This was a pretty good book.  It was a tad dry in spots, but the stories from the Eritrea people really helped pull the story along.  I was able to develop a good picture of this nation and what it has exhaustively had to deal with in the 20th century. 

I am glad I read it.  It was a good find for a county I knew nothing about.

Stars: 3 1/2

Thursday, October 17, 2019

Read The World - Bolivia - The Bolivian Diary

Book: The Bolivian Diary
Author: Ernesto Che Guevara
Pages: 320
Book takes place in the country: YES
Author is from the country: YES
I have visited: NO

This is my 125th read for the year

This is Che Guevara's last diary before he was captured and executed for his guerilla activities in Bolivia.  This book was complied from the notebooks that were found in his backpack after his capture.

This book was okay.  It is actually a pretty boring diary of them marching through Bolivia - starving and being sick and then finally being captured.  The diary covers about a year of their trek through the country.  I actually got a lot more out of the beginning and end recaps of the story as well as the "month in review" section of each chapter than I did from the actual journal entries.  

I know he is seen as a hero, but he did not really come off that way in this book.  IT is full of blunders through the countyside, constantly on the move and always on the brink of starvation.  I kept waiting for the book to take shape and a real battle to be revealed, but it never happened.

When looking for books around Bolivia, almost all recommended reading was about Che Guevara.  This is the only one that took place exclusively in Bolivia (his more famous "Motorcycle Diaries covers several countries), so that is why I chose it.  But I may keep looking for another Bolivian book in the future.

Stars: 3

Wednesday, October 16, 2019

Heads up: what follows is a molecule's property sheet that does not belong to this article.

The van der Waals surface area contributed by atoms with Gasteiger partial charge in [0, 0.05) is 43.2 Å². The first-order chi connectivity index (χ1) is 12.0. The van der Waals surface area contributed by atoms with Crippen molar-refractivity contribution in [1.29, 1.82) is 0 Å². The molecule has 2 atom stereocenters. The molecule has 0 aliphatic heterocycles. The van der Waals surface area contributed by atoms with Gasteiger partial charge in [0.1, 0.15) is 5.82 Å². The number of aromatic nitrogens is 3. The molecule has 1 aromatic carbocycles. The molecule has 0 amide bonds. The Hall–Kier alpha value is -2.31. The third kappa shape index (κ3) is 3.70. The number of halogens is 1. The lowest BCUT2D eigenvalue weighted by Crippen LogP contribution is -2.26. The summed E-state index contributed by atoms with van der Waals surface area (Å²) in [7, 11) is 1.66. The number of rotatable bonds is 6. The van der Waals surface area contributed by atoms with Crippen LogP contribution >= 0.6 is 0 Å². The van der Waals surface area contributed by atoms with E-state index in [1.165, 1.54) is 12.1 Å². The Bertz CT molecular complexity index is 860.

Extra Book: Bad Blood: Secrets And Lies In A Silicon Valley Startup

Book: Bad Blood: Secrets And Lies In A Silicon Valley Startup
Author: John Carreyrou
Pages: 352

This is my 124th book for the year.

This was another book recommended to me by a friend.  Same friend as Empty Manions - and it was two wins in a row from them.

This is the true story of Elizabeth Holmes and her company Theranos.  She claimed that she was going to be able to run 100s of blood test from a drop of blood.  She wanted to prevent people from painful bloodraws and also put this technology in people's homes so that diseases could be caught earlier, and could be better managed.

The reality was - she had nothing.  No working product, no ability to draw such a small amount of blood and get accurate results.  But she lied for over a decade and took millions and millions of dollars from unsuspecting companies and people.   All of her employees had to sign agreements not to talk when they were either fired or quit their jobs.  It took one brave young employee that finally talked to the Wall Street Journal that brought the truth to light.

This was an incredible book.  I could not stop shaking my head at the fact that for 12 years this company existed, took money, and had nothing.  No product.  It is baffling that this woman and the people closest to her were able to pull this off.  Walgreens even bought it.  People like Ruper Mudoch bought into it.  They believed every lie she told.  The test that she said her machine could run all came back incorrect.  Or didn't work at all.  Employees came and went through a revolving door - not lasting long once inside and discovering what was really going on.

Today - Elizabeth Holmes company no longer exist.  She and her ex-boyfriend Sunny who ran this company are on trial for a 20 year jail sentence.  All the money is gone.  The trial is set for June 2020 to determine if they go to jail for what they did.  The could have killed people.

I recently watched the 20/20 episode on this story and it pulled the book together.  And a movie is in the works.  I am anxious to see where this all ends for Elizabeth Holmes.  My hope is jail.